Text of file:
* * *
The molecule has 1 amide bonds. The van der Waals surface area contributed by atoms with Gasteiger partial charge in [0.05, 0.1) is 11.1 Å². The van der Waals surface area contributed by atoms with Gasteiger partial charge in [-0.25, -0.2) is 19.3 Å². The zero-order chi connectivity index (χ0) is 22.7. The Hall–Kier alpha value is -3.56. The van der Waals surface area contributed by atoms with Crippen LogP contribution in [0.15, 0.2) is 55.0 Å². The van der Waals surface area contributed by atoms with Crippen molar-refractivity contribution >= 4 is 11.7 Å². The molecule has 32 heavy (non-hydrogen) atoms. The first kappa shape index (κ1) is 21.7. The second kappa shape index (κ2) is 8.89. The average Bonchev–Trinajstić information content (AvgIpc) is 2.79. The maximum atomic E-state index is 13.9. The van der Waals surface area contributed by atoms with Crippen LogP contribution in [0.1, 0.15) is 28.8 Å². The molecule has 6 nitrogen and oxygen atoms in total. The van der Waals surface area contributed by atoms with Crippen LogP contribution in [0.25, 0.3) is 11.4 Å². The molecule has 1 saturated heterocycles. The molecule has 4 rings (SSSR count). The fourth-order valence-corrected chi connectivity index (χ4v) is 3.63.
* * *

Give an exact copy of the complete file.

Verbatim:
The molecule has 1 amide bonds. The van der Waals surface area contributed by atoms with Gasteiger partial charge in [0.05, 0.1) is 11.1 Å². The van der Waals surface area contributed by atoms with Gasteiger partial charge in [-0.25, -0.2) is 19.3 Å². The zero-order chi connectivity index (χ0) is 22.7. The Hall–Kier alpha value is -3.56. The van der Waals surface area contributed by atoms with Crippen LogP contribution in [0.15, 0.2) is 55.0 Å². The van der Waals surface area contributed by atoms with Crippen molar-refractivity contribution >= 4 is 11.7 Å². The molecule has 32 heavy (non-hydrogen) atoms. The first kappa shape index (κ1) is 21.7. The second kappa shape index (κ2) is 8.89. The average Bonchev–Trinajstić information content (AvgIpc) is 2.79. The maximum atomic E-state index is 13.9. The van der Waals surface area contributed by atoms with Crippen LogP contribution in [0.1, 0.15) is 28.8 Å². The molecule has 6 nitrogen and oxygen atoms in total. The van der Waals surface area contributed by atoms with Crippen LogP contribution in [0.25, 0.3) is 11.4 Å². The molecule has 1 saturated heterocycles. The molecule has 4 rings (SSSR count). The fourth-order valence-corrected chi connectivity index (χ4v) is 3.63.